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A.3. Logging to a Remote System During the Installation

By default, the installation process sends log messages to the console as they are generated. You may specify that these messages go to a remote system that runs a syslog service.
To configure remote logging, add the syslog option. Specify the IP address of the logging system, and the UDP port number of the log service on that system. By default, syslog services that accept remote messages listen on UDP port 514.
For example, to connect to a syslog service on the system 192.168.1.20, enter the following at the boot: prompt:
linux syslog=192.168.1.20:514

A.3.1. Configuring a Log Server

Fedora uses syslogd to provide a syslog service. The default configuration of syslogd rejects messages from remote systems.

Only Enable Remote Syslog Access on Secured Networks

The syslogd service includes no security measures. Crackers may slow or crash systems that permit access to the logging service, by sending large quantities of false log messages. In addition, hostile users may intercept or falsify messages sent to the logging service over the network.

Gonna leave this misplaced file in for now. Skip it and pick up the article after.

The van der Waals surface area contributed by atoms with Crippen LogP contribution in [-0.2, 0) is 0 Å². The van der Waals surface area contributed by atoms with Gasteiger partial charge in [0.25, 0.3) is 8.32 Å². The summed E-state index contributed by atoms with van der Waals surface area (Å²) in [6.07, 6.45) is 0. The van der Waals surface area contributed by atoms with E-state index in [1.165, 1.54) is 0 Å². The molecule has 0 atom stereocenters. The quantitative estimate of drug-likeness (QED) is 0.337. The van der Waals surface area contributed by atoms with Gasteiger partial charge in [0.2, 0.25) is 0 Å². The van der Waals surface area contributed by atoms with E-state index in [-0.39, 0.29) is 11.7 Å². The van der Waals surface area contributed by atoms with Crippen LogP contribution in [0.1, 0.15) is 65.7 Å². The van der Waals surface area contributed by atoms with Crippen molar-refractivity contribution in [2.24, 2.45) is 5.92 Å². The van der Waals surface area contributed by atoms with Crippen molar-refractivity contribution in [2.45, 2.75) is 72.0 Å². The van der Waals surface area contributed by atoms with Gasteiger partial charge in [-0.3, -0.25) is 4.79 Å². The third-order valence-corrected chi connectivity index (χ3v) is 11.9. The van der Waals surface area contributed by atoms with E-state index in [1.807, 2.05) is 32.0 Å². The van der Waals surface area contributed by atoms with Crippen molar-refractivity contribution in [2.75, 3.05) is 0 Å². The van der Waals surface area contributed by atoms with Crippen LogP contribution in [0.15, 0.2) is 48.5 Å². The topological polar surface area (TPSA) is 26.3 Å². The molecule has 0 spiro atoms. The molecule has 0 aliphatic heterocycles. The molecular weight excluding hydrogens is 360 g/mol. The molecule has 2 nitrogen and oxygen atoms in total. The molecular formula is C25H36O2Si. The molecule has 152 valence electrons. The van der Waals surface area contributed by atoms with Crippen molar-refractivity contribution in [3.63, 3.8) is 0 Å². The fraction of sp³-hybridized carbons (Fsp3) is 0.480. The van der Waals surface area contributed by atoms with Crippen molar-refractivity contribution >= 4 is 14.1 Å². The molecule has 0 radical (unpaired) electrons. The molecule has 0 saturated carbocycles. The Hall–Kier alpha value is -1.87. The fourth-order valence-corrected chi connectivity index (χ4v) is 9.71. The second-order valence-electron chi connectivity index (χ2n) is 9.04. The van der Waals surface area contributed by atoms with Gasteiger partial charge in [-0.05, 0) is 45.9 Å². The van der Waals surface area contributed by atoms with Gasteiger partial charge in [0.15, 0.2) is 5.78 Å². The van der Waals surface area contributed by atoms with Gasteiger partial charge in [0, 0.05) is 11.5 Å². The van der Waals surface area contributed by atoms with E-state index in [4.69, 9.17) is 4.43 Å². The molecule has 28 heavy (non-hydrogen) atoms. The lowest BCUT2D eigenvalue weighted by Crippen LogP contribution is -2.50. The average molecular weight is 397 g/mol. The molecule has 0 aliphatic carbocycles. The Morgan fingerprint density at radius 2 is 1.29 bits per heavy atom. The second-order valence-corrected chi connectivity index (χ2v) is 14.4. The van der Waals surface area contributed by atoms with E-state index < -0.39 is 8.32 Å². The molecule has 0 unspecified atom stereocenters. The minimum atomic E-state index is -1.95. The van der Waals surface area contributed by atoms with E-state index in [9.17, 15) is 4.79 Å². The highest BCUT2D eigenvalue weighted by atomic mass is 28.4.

To configure a Fedora system to accept log messages from other systems on the network, edit the file /etc/sysconfig/syslog. You must use root privileges to edit the file /etc/sysconfig/syslog. Add the option -r to the SYSLOGD_OPTIONS:
SYSLOGD_OPTIONS="-m 0 -r"
Restart the syslogd service to apply the change:
su -c '/sbin/service syslog restart'
Enter the root password when prompted.

Firewall Reconfiguration Required

By default, the syslog service listens on UDP port 514. To permit connections to this port from other systems, choose SystemAdministrationSecurity Level and Firewall. Select Other ports, and Add. Enter 514 in the Port(s) field, and specify udp as the Protocol.